Her door handle turned with alarming speed. Rhi just had time to hurl herself towards her bed and stuff the letter under her pillow before her mother flung open the door.
She had a sinking feeling that she was too late.
“Maybe you can talk some sense into your father,” Rhi's mother hissed, red-faced and angry in the bedroom doorway. “Because I certainly can't.”
Rhi's heart rate slowed to a more manageable pace. Somehow her mother's eagle eyes had failed to see her hiding Mac's letter. She composed her face so that she looked as neutral as possible. She'd had a lot of practice.
“Talk some sense into him about what?” she asked.
“You and your father have always had your little secrets,” her mother said, pointing accusingly at Rhi. “Did you know about this?”
Rhi realized with some shock that her mother's eyes were red around the edges. Had she been crying? Her mother never cried. Dr Anita Wills kept her cool at all times.
“Mum, calm downâ” she began, rising from the bed.
tell me to calm down.” Rhi's mother stalked feverishly up and down Rhi's bedroom, straightening the books on her shelves. She didn't even glance at the mess of paper on the carpet. “This is my
, and I'm always the last to know. Tell me the truth.
Did you know
Her mother was starting to worry Rhi now. Had she completely lost it?
“I honestly don't know what you mean, Mum,” she tried. “Whatâ”
“Your father is moving out,” her mother spat.
Rhi's world narrowed to a pinpoint of nothing. She couldn't believe what her mother had just said. Her parents' fighting had always been bad, but this was beyond her worst nightmares. Her father couldn't go. He couldn't leave her here.
“W â¦ what?” she croaked.
“You heard me,” said her mother bitterly. “He's going. Packing his bags and flitting off to Dreamland, where he has no responsibilities to his family and bills are paid with thin air. What do you think about
The bedroom door banged open for a second time. It was unlike Rhi's father to get angry, but right now, he looked like a snorting bull. A bull, Rhi noted with a further flash of horror, that was holding a suitcase.
“What do you think you're doing, Anita?” he hissed. “We were going to tell Rhi calmly over dinner, or had you forgotten? You can be incredibly selfish, can't you?”
Her mother swelled like a balloon. “
can be selfish? Oh, that's rich coming from you! I have slaved for years to keep this family safe. To keep you all secure! Or those of you I have left, anywayâ¦”
Rhi wanted to curl into a ball, hide under the bed â anything to make this go away.
“You're scaring her, Anita! Listen to yourself for once. Rhi, baby, listen to meâ¦” Her dad was sat on the bed now, trying to comfort her. “This isn't about you, darling, itâ”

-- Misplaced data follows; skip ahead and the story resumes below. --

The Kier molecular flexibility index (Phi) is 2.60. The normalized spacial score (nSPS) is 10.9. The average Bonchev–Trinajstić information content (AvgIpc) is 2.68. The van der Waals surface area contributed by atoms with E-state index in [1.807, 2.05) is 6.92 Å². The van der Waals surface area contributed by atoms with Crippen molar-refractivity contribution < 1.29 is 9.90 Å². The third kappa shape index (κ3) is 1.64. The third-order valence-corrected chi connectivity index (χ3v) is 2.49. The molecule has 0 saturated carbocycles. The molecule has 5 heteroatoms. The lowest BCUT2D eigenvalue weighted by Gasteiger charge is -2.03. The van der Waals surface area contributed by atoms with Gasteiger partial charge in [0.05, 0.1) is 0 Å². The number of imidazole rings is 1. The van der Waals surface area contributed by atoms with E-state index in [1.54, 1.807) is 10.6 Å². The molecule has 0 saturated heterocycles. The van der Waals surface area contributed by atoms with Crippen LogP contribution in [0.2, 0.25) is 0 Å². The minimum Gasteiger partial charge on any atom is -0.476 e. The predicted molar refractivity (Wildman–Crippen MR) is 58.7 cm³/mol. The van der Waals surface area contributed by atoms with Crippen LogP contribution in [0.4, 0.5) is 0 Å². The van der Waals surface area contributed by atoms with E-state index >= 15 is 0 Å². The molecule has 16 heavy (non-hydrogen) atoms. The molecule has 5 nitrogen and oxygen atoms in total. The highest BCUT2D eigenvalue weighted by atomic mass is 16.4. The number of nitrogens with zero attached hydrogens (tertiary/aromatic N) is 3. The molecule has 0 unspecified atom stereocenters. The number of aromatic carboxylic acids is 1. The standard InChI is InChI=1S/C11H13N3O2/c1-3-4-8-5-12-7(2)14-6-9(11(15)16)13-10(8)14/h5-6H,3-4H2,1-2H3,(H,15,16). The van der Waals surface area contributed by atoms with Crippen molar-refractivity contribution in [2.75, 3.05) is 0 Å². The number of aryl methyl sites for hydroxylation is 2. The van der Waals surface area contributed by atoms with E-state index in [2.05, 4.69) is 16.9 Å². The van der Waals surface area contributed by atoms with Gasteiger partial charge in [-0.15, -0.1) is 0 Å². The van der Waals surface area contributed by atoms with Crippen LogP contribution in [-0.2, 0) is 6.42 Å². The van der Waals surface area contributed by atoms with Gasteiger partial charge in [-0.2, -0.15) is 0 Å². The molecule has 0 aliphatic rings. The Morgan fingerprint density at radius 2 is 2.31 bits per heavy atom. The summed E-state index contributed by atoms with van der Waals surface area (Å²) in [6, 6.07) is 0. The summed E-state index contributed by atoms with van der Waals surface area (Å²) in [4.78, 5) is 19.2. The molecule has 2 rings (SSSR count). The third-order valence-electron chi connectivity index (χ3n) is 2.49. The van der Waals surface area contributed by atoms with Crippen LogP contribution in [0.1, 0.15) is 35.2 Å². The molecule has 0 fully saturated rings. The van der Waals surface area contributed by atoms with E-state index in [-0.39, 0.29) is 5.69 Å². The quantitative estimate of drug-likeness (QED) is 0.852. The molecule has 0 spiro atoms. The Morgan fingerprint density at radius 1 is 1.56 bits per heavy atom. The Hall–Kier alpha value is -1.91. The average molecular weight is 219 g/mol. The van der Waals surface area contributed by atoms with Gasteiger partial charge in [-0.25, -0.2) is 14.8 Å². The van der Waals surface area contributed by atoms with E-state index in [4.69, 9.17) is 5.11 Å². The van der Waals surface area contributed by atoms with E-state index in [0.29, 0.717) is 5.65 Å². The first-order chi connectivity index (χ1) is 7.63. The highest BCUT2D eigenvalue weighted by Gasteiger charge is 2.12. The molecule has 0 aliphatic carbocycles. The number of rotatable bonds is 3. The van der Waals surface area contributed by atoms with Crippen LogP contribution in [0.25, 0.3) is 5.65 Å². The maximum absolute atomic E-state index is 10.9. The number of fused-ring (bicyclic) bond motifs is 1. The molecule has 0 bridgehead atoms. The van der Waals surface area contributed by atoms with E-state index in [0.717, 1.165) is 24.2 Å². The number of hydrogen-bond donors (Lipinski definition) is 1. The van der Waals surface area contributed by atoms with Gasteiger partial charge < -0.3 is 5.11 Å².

“Of course it's about her!” her mother shouted. “It's about all of us!”
Rhi stared dumbly at her father as he pulled her into a hug. “Baby, I'm not going far,” he said into her hair. “I've taken a little flat near the Heartbeat CafÃ©. You can come and stay any time you like, there's a little spare room you can have. Will you do that?”
“An artist's garret,” her mother snorted. “Cold, dirty, dingy, damp. You'd have our daughter there, would you? That is
like you, Patrick. One day you'll wake up and realize that the world doesn't turn on canvas and oil paint! One day you'll come to your senses. You'll beg me to take you back and save you from destitution. But guess what? If you leave this house, you will never be welcome here again.
“I promise you, Rhi,” her father said gently, “everything's going to be fine. I've started painting again. I've even sold a few pieces. I can't do that in this house, you know that. I'm stifled here. I have been for years.”
“This house stifles you, does it?” said Rhi's mother shrilly. “You ungratefulâ”
Over her father's shoulder Rhi could see her guitar propped up against the wall of her bedroom. She felt as if she hadn't played it for ages, even though it had only been a couple of days. Now more than ever, her fingers itched to brush her guitar strings. She knew exactly what her father meant about feeling stifled. She felt stifled too.
Her music had always been a refuge from the difficulties in her life â and it felt like there had been a
of difficulties. Her mother had never understood her passion, dismissing it as “a phase”. But it wasn't a phase. It was
Rhi had always written songs, but she had only recently started performing in public. And then she had met Brody Baxter. Brody with his fruit-stickered guitar and sapphire-blue eyes, his long tousled blond hair and his gorgeous smile. From the first moment they had sung together, Rhi had felt their connection. It had been magic. Now Rhi spent every spare moment of her time writing songs with her sister's old guitar, and practising them with Brody. They played a regular gig at the Heartbeat together, made recordings, and performed at weddings. They had a wedding that very afternoon, which was part of the reason Rhi had been up early to fit in her revision. She and Brody often talked about a future making music together. It was one of the best things in her life. It would be a career with a hundred ups and downs â Rhi knew that. Even getting this far hadn't been easy. But she knew that she wouldn't be truly happy without music in her life.
Her mother didn't understand. She wasn't a fan of anything beyond A-grades in sensible subjects that would get Rhi a sensible job.
She doesn't have the imagination to see any further than that
, Rhi thought bitterly. Her father had plenty of imagination. Too much sometimes, maybe. But at least he had dreams.
She tried to say something, but the words weren't coming out.
Her parents were still shouting at each other.
“I'm sick and tired of paying for your ridiculous dreams! We still have a daughter, Patrick. Doesn't she matter to you? You've already packed your bag, so get out,” Rhi's mother hissed, “before I do something I regret!”
“I already did something I regret. I married
Her father's words stabbed Rhi through the heart.
“Stop it!” she screamed. Her parents looked round, startled. “Stop it, stop it, stop it! Why do you have to fight all the time? Do you have any idea how it feels to listen to you? To be
Her father looked horrified. “Rhi, I didn't meanâ”
Rhi felt as if a dam had burst inside her. “You are ripping me in half!” she shouted. “I won't be put in the middle any more, I won't. Sort it out or hate each other for ever, I don't care. Just stop making this house your battlefield!”
And she snatched up her guitar and ran out of the room, blinded by her tears.